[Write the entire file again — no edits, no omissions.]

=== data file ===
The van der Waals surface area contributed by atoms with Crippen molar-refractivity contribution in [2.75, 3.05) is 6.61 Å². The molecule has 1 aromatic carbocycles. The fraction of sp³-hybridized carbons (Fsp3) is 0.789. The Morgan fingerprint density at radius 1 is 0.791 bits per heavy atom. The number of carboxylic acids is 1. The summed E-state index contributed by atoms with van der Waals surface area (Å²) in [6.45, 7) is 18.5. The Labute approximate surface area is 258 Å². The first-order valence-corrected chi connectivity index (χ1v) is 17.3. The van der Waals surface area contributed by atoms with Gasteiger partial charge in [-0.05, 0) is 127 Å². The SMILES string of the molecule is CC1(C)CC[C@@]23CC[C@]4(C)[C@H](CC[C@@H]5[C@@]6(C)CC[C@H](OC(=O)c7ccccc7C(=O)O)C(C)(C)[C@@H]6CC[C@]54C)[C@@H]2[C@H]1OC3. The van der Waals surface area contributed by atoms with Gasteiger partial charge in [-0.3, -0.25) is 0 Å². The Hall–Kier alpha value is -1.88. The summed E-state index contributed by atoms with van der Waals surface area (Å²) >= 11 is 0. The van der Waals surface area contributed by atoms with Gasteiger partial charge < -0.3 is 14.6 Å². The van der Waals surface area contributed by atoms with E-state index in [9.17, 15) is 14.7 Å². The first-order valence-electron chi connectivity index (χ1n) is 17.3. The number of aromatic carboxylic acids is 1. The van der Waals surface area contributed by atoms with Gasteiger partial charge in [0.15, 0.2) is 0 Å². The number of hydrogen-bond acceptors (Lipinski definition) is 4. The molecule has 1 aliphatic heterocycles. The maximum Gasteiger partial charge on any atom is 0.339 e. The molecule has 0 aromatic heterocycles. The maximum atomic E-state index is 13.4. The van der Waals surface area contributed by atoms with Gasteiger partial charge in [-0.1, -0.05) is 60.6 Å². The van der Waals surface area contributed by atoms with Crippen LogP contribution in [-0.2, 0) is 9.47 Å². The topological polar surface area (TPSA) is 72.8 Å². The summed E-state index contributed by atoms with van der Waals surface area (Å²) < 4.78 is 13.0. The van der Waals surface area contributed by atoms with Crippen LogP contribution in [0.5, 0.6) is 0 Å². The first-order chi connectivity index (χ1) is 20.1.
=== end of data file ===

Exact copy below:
The van der Waals surface area contributed by atoms with Crippen molar-refractivity contribution in [2.75, 3.05) is 6.61 Å². The molecule has 1 aromatic carbocycles. The fraction of sp³-hybridized carbons (Fsp3) is 0.789. The Morgan fingerprint density at radius 1 is 0.791 bits per heavy atom. The number of carboxylic acids is 1. The summed E-state index contributed by atoms with van der Waals surface area (Å²) in [6.45, 7) is 18.5. The Labute approximate surface area is 258 Å². The first-order valence-corrected chi connectivity index (χ1v) is 17.3. The van der Waals surface area contributed by atoms with Gasteiger partial charge in [-0.05, 0) is 127 Å². The SMILES string of the molecule is CC1(C)CC[C@@]23CC[C@]4(C)[C@H](CC[C@@H]5[C@@]6(C)CC[C@H](OC(=O)c7ccccc7C(=O)O)C(C)(C)[C@@H]6CC[C@]54C)[C@@H]2[C@H]1OC3. The van der Waals surface area contributed by atoms with Gasteiger partial charge in [-0.3, -0.25) is 0 Å². The Hall–Kier alpha value is -1.88. The summed E-state index contributed by atoms with van der Waals surface area (Å²) >= 11 is 0. The van der Waals surface area contributed by atoms with Gasteiger partial charge < -0.3 is 14.6 Å². The van der Waals surface area contributed by atoms with E-state index in [9.17, 15) is 14.7 Å². The first-order valence-electron chi connectivity index (χ1n) is 17.3. The number of aromatic carboxylic acids is 1. The van der Waals surface area contributed by atoms with Gasteiger partial charge in [0.15, 0.2) is 0 Å². The number of hydrogen-bond acceptors (Lipinski definition) is 4. The molecule has 1 aliphatic heterocycles. The maximum Gasteiger partial charge on any atom is 0.339 e. The molecule has 0 aromatic heterocycles. The maximum atomic E-state index is 13.4. The van der Waals surface area contributed by atoms with Gasteiger partial charge in [-0.1, -0.05) is 60.6 Å². The van der Waals surface area contributed by atoms with Crippen LogP contribution in [-0.2, 0) is 9.47 Å². The topological polar surface area (TPSA) is 72.8 Å². The summed E-state index contributed by atoms with van der Waals surface area (Å²) < 4.78 is 13.0. The van der Waals surface area contributed by atoms with Crippen LogP contribution in [0.5, 0.6) is 0 Å². The first-order chi connectivity index (χ1) is 20.1.